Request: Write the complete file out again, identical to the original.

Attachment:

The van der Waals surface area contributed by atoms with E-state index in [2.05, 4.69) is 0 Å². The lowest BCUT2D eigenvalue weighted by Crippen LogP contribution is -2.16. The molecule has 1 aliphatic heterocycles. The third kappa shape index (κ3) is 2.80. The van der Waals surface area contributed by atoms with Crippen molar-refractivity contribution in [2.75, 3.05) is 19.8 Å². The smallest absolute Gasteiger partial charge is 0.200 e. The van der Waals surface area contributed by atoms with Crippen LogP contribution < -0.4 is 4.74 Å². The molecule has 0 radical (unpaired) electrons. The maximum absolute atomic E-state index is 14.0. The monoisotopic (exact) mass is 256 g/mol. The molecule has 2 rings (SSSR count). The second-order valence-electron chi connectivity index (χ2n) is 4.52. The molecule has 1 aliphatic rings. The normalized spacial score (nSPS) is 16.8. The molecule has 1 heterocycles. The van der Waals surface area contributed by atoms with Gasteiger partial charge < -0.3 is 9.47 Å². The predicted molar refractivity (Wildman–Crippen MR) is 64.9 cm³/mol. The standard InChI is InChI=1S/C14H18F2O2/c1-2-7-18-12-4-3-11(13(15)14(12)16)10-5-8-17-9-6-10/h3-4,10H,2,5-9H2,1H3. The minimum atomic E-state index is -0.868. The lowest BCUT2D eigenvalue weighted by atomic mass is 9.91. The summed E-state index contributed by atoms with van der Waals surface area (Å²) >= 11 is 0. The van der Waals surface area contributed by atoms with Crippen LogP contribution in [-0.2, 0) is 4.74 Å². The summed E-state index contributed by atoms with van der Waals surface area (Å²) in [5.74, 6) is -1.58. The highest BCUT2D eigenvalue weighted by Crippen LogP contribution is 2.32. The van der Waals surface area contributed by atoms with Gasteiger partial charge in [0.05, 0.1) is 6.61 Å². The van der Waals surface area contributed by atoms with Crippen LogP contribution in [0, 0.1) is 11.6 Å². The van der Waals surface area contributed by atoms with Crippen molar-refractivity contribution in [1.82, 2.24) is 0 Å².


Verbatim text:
The van der Waals surface area contributed by atoms with E-state index in [2.05, 4.69) is 0 Å². The lowest BCUT2D eigenvalue weighted by Crippen LogP contribution is -2.16. The molecule has 1 aliphatic heterocycles. The third kappa shape index (κ3) is 2.80. The van der Waals surface area contributed by atoms with Crippen molar-refractivity contribution in [2.75, 3.05) is 19.8 Å². The smallest absolute Gasteiger partial charge is 0.200 e. The van der Waals surface area contributed by atoms with Crippen LogP contribution < -0.4 is 4.74 Å². The molecule has 0 radical (unpaired) electrons. The maximum absolute atomic E-state index is 14.0. The monoisotopic (exact) mass is 256 g/mol. The molecule has 2 rings (SSSR count). The second-order valence-electron chi connectivity index (χ2n) is 4.52. The molecule has 1 aliphatic rings. The normalized spacial score (nSPS) is 16.8. The molecule has 1 heterocycles. The van der Waals surface area contributed by atoms with Gasteiger partial charge < -0.3 is 9.47 Å². The predicted molar refractivity (Wildman–Crippen MR) is 64.9 cm³/mol. The standard InChI is InChI=1S/C14H18F2O2/c1-2-7-18-12-4-3-11(13(15)14(12)16)10-5-8-17-9-6-10/h3-4,10H,2,5-9H2,1H3. The minimum atomic E-state index is -0.868. The lowest BCUT2D eigenvalue weighted by atomic mass is 9.91. The summed E-state index contributed by atoms with van der Waals surface area (Å²) >= 11 is 0. The van der Waals surface area contributed by atoms with Crippen LogP contribution in [-0.2, 0) is 4.74 Å². The summed E-state index contributed by atoms with van der Waals surface area (Å²) in [5.74, 6) is -1.58. The highest BCUT2D eigenvalue weighted by Crippen LogP contribution is 2.32. The van der Waals surface area contributed by atoms with Gasteiger partial charge in [0.05, 0.1) is 6.61 Å². The van der Waals surface area contributed by atoms with Crippen LogP contribution in [0, 0.1) is 11.6 Å². The van der Waals surface area contributed by atoms with Crippen molar-refractivity contribution in [1.82, 2.24) is 0 Å².